Dead Rhetoric: Obviously, Antimatter isn’t a metal band, but you’ve garnered a lot of support from the scene. Are you finding that metal fans are pretty accepting of your work?
Moss: Some are, yeah. It’s pretty hard to generalize. Antimatter has a lot of facets, and a certain heaviness is one of those facets, which will of course attract metal fans. Metal is one thing, though, and Antimatter is lots of different things all wrapped up. In my lifetime I’ve been into and influenced by lots of different music, been through lots of different phases, and all of this bleeds through into the music. I’m not trying to be one thing, or trying to fit into one particular genre like a hell of a lot of bands do in order to feed off an already established fanbase who are hungry for more of the same. I’m simply celebrating all of the great things I’ve heard and felt in my life and wrapping it all together. So there are a lot of elements in there and therefore the music should be appealing to people of different musical tastes.
Dead Rhetoric: Suffice it to say, will it take five years to do another new album?
Moss: I doubt it, but I won’t record an album unless I feel I have a set of tracks that are absolutely worthy of being recorded, there’s no point in doing it in halves! So, who knows how long it will take for me to be in that position again where I am ready to go in and set a new album down. That said, I’m pretty sure it won’t take another five years… the target at the moment is 2015 for the next Antimatter release.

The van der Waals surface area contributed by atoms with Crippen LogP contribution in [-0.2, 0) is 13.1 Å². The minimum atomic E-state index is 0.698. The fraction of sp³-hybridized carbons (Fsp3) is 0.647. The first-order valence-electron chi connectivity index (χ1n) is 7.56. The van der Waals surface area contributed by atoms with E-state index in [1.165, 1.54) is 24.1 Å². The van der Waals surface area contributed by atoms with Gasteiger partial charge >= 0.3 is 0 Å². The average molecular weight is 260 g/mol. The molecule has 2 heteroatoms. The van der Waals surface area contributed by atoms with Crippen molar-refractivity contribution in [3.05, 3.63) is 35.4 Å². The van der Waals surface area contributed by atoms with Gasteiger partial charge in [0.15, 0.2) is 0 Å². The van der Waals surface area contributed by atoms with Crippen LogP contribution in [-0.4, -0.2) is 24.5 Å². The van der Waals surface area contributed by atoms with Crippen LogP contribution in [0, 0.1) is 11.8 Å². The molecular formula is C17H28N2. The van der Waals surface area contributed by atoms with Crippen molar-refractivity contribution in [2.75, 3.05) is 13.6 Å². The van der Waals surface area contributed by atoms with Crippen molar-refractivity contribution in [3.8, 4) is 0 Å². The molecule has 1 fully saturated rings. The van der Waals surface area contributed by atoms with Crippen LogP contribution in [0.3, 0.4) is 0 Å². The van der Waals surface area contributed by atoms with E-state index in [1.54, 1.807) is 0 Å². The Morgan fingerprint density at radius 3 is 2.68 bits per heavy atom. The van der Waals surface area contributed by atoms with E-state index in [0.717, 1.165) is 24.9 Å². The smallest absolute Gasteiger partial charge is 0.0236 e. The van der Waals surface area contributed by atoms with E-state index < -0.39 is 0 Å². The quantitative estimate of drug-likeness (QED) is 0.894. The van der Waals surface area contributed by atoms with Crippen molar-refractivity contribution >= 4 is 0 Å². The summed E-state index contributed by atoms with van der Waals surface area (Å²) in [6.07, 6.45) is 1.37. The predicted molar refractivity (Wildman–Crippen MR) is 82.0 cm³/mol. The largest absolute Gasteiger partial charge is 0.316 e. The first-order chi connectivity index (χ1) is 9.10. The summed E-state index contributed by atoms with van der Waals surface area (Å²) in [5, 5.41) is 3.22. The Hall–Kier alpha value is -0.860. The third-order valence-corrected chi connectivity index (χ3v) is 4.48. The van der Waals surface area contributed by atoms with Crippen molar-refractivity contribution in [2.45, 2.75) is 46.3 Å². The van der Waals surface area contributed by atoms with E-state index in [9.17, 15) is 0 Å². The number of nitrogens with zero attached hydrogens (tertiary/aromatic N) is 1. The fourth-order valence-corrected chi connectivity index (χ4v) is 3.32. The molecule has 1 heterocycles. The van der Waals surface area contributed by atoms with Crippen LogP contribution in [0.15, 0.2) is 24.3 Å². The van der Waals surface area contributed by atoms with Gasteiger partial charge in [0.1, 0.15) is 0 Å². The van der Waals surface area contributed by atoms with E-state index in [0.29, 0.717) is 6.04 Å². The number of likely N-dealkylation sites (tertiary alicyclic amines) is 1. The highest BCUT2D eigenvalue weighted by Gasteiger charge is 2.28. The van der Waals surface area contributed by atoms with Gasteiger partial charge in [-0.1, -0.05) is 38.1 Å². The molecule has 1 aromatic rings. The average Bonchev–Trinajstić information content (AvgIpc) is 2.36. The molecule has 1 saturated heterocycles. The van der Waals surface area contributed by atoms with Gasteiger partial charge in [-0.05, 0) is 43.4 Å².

Dead Rhetoric: Finally, what’s on the agenda for 2014?
Moss: After finally launching the Antimatter electric band this year I will be performing the Leaving Eden album in its entirety throughout 2014. It’s incredibly rewarding to be finally playing the music as it was intended, and I know the fans feel the same way. I have a strong and dedicated band behind me made up of past and present Antimatter album session musicians. I will also release the new Antimatter single “Too Late” which is kind of new and also kind of old, in fact very old … it was originally written and conceived in 1996 and I know this is one of my early tracks that caught the attention of Duncan (and also Danny Cavanagh) back in the day before Dunc left Anathema and before he came up with the idea that we pool our songs together for Antimatter. It’s been a very surreal experience working on the track, which I think is actually the second or third song I ever wrote.
I will also be contributing guest vocals to a few projects and also launching a side project called Sleeping Pulse with a debut album titled Under the Same Sky. And on top of that I will be recording demos for the sixth full length Antimatter album The Judas Table. I had two lots of painful surgery over the last six weeks and the recovery from both has been pretty brutal, the whole experience though has given me a new lease of life and energy, and I’m very much appreciating my life and the people around me right now. I have nothing but positivity with which to move onto the next stage of my work.